Anytime is a good time to book a holiday on Oahu, Hawaii’s third largest island. Known as "the gathering place," Oahu is home to about two-thirds of the state's population so, to escape the crowds, head for the less-developed North Shore.
Much of Lost was filmed here because of the area's quiet natural beauty. Without a lot of tourist traps, it’s easy to experience the North Shore like a local. Once you do, you may want to come back and actually become one.
1. Extend the spirit of “aloha” with a shaka
Hamana Kalili statue — Photo courtesy of Polynesian Cultural Center
Nothing represents the “hang loose” attitude of Oahu’s North Shore better than the shaka, the iconic hand gesture that spread throughout the mainland when the Hawaiian surf culture hit Southern California in the 1960s.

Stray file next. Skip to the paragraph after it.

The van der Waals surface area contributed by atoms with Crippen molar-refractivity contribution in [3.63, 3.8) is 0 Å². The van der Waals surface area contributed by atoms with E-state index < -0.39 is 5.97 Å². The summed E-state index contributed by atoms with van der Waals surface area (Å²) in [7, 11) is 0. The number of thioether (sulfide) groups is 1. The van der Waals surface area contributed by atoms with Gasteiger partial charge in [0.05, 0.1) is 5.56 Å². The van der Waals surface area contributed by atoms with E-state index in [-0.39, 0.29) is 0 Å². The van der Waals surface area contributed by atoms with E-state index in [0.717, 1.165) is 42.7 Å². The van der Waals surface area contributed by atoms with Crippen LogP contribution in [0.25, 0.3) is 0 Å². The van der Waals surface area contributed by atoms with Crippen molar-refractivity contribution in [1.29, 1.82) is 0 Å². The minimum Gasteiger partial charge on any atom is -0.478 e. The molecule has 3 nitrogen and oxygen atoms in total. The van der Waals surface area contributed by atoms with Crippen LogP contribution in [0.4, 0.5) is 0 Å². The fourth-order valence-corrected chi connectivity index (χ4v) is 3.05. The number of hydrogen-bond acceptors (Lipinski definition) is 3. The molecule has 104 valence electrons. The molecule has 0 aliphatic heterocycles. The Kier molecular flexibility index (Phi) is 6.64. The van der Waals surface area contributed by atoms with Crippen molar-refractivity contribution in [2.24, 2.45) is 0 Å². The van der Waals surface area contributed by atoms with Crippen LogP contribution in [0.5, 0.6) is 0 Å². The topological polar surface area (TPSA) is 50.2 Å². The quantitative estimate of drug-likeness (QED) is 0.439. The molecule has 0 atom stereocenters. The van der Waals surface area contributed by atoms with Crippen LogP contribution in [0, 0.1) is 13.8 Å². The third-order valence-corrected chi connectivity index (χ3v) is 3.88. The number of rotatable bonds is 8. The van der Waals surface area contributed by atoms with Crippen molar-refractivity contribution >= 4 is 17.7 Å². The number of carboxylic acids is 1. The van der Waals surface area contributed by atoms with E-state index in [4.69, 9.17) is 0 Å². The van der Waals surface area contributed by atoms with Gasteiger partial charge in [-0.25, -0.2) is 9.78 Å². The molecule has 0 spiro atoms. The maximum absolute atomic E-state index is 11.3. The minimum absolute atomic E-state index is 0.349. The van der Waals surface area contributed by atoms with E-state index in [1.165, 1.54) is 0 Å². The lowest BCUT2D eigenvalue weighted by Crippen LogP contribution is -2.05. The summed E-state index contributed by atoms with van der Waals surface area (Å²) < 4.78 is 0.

This statue, at the Polynesian Cultural Center’s Hukilau Marketplace, honors Hamana Kalili, the father of the shaka. After losing his three middle fingers in a sugar mill accident, he went to work at the railroad, waving his hand to signal that the train was leaving. Local kids began to copy his distinctive wave.
When Kalili played King Kamehameha in the Laie Hukilau, he would always shaka to visitors.
2. Cheer on the surfers
Surfing on the North Shore of Oahu — Photo courtesy of Hawaii Tourism Authority (HTA) / Tor Johnson
It’s no wonder that many of the most prestigious surfing competitions in the world take place along the seven miles of the North Shore. During the winter, catch the Vans Triple Crown of Surfing, with contests at Haleiwa Alii Beach Park, Sunset Beach and Banzai Pipeline.
And, if the Quiksilver in Memory of Eddie Aikau is a go – as it was in February for the first time in seven years - then you must experience this invitational-only event, with massive waves reaching between 30 and 40 feet. Warning: Do not try this yourself!
3. Slurp a shave ice
Matsumoto shave ice — Photo courtesy of Matsumoto Shave Ice
First lesson in this frosty treat? It’s called shave ice, not shaved ice. Matsumoto’s has been setting the standard since 1951, now producing over 1000 a day. This refreshing snow cone is best enjoyed with vanilla ice cream on the bottom.